Even in an exciting city, traveling the same route every day is boring. On foot or by bicycle in Manhattan, I’ll often take different routes to a familiar destination for the sake of variety. This occasionally pays off when I spot a new café I’d like to try, spy something novel in a store window, or run into someone on the street that I haven’t seen in years.
Along these lines, London-based cyclists Mark Jenner and Tom Putnam in collaboration with MAP Project Office have figured out how to combine random variety with the necessary precision of a navigation system. Their product, BeeLine, is a handlebar-mounted navigator that knows exactly where you want to end up, but doesn’t guide you there turn by turn; instead it provides the most basic of feedback, a simple graphic arrow, that rotates compass-like to always be pointing at your ultimate destination. The twists and turns you take along the way are thus up to you, and the unit will fit a variety of handlebar styles.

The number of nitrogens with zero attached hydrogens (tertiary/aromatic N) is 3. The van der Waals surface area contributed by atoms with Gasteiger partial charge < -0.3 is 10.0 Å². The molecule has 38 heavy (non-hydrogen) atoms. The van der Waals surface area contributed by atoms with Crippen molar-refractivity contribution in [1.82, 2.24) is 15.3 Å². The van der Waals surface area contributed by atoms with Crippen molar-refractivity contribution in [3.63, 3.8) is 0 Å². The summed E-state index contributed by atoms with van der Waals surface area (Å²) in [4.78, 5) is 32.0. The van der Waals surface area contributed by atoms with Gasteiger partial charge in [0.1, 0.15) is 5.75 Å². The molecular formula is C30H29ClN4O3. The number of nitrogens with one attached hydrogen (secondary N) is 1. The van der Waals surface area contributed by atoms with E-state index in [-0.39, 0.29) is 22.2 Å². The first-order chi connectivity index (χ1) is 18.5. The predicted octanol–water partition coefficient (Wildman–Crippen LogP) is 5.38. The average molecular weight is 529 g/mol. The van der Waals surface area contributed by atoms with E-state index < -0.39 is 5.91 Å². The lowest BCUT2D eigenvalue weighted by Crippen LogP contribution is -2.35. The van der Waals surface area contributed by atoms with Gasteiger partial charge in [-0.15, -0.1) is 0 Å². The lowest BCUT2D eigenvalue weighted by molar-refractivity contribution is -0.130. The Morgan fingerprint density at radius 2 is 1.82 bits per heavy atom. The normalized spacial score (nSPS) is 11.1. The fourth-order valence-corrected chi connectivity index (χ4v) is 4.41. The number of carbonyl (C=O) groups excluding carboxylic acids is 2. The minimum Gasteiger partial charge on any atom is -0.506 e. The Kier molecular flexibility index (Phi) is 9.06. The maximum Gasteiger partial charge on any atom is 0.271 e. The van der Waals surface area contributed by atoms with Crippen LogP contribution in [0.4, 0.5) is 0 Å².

“The idea is to open up the city for exploration,” the duo writes, “and put urban cyclists back in control of their journey.”
Here’s their Kickstarter pitch, launching today:
The device is expected to retail for £60 (US $90) but the first 200 pledgers will be able to snag a beeline for as low as £30.
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